Ashley Moore, a friend of mine, just told me about a couple of her college classmates, Casey and Dana, who started a nonprofit organization with a most unusual mission.
In fact, you may find it hard to believe.
Casey and Dana launched a summer program called the Society for Humanitarian Archaeological Research and Exploration, or “SHARE.” Their primary work is to sponsor archaeological digs in the Middle East and to make it a learning experience. So far, it simply sounds intriguing, right? Keep reading.
At “SHARE,” they take equal numbers of Israeli and Palestinian teens to nearby archaeological digs and have them spend two weeks working and learning relevant history together. They just finished their very first program two weeks ago even though the conflict in the area called for lots of last minute rescheduling for work that was supposed to happen in Gaza.
On their website, you can read the words, “Founded in 2010, SHARE seeks to actively engage young people on all sides of a conflict by providing archaeological training in the field as well as an unbiased, neutral setting within which participants may engage with the past, the present and one another on their own terms.
“We maintain that archaeology can provide a unique opportunity for meaningful dialogue, precisely because of the often contested position it occupies in the socio-political arena. What is more, the highly physical, complicated and goal-oriented nature of archaeological fieldwork requires cooperation and teamwork on a daily basis, fostering camaraderie and the creation of meaningful, lasting relationships.”
Consider this initiative. At a time when their parents or grandparents would never dream of Palestinians and Israelis collaborating on a venture like this, a new generation is open to it. In fact, projects like this might just pave the way for a new reality in the future. Further, I believe there’s never been a better moment to highlight a little good happening in this part of the world. I, for one, am proud of Casey and Dana for what they’re building: an organization by young peopleand about young people.
What Can We Learn From This Initiative?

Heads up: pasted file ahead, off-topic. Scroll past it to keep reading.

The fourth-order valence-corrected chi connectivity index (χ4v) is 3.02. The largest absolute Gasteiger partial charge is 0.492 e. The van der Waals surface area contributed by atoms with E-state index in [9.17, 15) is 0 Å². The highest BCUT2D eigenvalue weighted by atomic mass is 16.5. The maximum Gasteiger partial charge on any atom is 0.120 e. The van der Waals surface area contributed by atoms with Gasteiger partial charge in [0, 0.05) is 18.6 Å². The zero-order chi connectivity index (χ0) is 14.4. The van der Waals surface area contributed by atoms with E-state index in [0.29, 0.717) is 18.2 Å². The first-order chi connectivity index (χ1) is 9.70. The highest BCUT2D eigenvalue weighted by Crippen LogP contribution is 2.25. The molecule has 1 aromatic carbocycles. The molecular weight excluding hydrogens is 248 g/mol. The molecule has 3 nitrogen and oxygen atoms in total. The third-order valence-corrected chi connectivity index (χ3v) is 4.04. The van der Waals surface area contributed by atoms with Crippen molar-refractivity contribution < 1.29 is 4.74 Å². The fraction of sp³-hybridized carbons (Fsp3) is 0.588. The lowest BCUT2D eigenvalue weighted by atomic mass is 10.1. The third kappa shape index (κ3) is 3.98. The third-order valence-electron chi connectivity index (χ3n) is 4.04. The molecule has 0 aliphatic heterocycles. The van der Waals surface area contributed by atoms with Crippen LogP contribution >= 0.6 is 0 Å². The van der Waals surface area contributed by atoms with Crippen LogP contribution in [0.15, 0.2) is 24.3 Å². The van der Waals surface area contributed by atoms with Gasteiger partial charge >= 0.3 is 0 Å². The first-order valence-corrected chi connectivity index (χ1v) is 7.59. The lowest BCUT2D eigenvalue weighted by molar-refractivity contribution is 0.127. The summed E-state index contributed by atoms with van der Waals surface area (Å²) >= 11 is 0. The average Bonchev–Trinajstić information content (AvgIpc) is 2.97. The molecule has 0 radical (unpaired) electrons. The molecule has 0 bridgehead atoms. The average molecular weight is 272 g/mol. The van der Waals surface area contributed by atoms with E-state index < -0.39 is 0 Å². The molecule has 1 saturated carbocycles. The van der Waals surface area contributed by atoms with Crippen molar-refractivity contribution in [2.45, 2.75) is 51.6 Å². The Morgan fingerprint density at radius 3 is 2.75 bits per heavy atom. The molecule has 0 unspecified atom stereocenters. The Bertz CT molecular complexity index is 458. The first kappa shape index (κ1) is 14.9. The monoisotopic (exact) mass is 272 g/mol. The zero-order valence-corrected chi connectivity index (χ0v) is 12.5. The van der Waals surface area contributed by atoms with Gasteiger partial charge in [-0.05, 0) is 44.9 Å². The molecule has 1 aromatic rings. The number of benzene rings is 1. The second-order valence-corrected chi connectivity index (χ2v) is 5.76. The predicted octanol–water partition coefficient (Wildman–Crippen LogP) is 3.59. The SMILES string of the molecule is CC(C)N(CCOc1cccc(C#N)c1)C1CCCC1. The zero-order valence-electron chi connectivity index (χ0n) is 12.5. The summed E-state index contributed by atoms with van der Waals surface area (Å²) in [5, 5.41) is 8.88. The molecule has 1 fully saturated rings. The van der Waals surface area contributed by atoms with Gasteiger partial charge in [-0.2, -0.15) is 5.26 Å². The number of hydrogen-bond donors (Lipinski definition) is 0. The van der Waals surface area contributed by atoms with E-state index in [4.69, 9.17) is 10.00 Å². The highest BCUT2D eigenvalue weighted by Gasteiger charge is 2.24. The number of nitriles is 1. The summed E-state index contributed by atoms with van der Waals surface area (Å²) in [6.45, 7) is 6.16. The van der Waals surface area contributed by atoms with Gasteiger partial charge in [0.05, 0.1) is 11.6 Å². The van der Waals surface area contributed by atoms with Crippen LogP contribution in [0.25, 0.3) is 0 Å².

1. Youth don’t have to be confined by the baggage of their predecessors.
As we lead Generation iY, let’s work to guide them but not impose our prejudice or bigotry on them. Children are wet cement—we must be careful how we shape them.
2. Youth are not limited by the boundaries or scope of past generations.
With a little encouragement, Generation iY can come up with the most incredible ideas and pursue amazing vision that our paradigms don’t allow.
3. Youth should not be reduced to past methods or perspective.
I believe this emerging generation doesn’t seek incremental growth. They want to experience exponential growth by pursuing goals in an entirely new manner.
Do you remember the story of young Steve Jobs, who invited John Sculley to leave PepsiCo in 1983 and lead Apple Computer? When Sculley told him he didn’t want to leave his position, Steve Jobs leaned forward and asked, “Mr. Sculley, do you want to sit around here, making sugar water the rest of your life…or do you want to change the world?”
This is a picture of today. We have a new batch of young adults who aren’t attracted by the idea of making a living or climbing a corporate ladder (if that’s all we have to offer them for a career, most will move back home to mom). They want to change the world. Given a chance to do things entirely differently, they may just do it.
Thanks, Casey and Dana, for the reminder.
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